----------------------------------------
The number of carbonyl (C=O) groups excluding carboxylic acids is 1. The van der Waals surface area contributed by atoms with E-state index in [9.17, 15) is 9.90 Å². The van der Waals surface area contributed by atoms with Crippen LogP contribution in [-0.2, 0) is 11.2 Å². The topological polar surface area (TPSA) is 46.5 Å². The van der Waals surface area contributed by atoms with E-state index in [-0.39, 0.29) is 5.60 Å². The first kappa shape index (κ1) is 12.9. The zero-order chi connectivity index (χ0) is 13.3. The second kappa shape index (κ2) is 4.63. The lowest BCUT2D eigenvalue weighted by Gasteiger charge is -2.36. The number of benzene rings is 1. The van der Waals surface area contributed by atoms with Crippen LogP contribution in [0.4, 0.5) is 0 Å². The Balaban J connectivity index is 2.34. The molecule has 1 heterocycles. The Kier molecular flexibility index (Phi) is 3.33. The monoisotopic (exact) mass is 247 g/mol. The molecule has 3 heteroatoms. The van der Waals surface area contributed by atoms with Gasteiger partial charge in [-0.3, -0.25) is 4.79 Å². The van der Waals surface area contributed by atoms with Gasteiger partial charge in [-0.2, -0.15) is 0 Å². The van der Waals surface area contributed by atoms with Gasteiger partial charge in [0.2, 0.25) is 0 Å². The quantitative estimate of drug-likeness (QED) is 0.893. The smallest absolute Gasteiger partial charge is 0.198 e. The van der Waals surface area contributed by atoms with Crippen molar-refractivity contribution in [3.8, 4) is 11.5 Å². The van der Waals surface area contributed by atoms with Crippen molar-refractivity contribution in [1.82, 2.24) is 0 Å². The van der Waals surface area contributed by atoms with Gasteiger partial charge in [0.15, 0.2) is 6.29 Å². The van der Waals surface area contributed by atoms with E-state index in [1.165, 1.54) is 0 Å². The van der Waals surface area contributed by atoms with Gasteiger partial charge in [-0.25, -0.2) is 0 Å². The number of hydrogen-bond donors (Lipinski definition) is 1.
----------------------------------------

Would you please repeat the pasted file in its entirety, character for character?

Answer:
The number of carbonyl (C=O) groups excluding carboxylic acids is 1. The van der Waals surface area contributed by atoms with E-state index in [9.17, 15) is 9.90 Å². The van der Waals surface area contributed by atoms with Crippen LogP contribution in [-0.2, 0) is 11.2 Å². The topological polar surface area (TPSA) is 46.5 Å². The van der Waals surface area contributed by atoms with E-state index in [-0.39, 0.29) is 5.60 Å². The first kappa shape index (κ1) is 12.9. The zero-order chi connectivity index (χ0) is 13.3. The second kappa shape index (κ2) is 4.63. The lowest BCUT2D eigenvalue weighted by Gasteiger charge is -2.36. The number of benzene rings is 1. The van der Waals surface area contributed by atoms with Crippen LogP contribution in [0.4, 0.5) is 0 Å². The Balaban J connectivity index is 2.34. The molecule has 1 heterocycles. The Kier molecular flexibility index (Phi) is 3.33. The monoisotopic (exact) mass is 247 g/mol. The molecule has 3 heteroatoms. The van der Waals surface area contributed by atoms with Gasteiger partial charge in [-0.3, -0.25) is 4.79 Å². The van der Waals surface area contributed by atoms with Gasteiger partial charge in [-0.2, -0.15) is 0 Å². The van der Waals surface area contributed by atoms with Gasteiger partial charge in [0.2, 0.25) is 0 Å². The quantitative estimate of drug-likeness (QED) is 0.893. The smallest absolute Gasteiger partial charge is 0.198 e. The van der Waals surface area contributed by atoms with Crippen molar-refractivity contribution in [3.8, 4) is 11.5 Å². The van der Waals surface area contributed by atoms with Crippen molar-refractivity contribution in [1.82, 2.24) is 0 Å². The van der Waals surface area contributed by atoms with Gasteiger partial charge in [0.15, 0.2) is 6.29 Å². The van der Waals surface area contributed by atoms with E-state index in [1.165, 1.54) is 0 Å². The van der Waals surface area contributed by atoms with Gasteiger partial charge in [-0.25, -0.2) is 0 Å². The number of hydrogen-bond donors (Lipinski definition) is 1.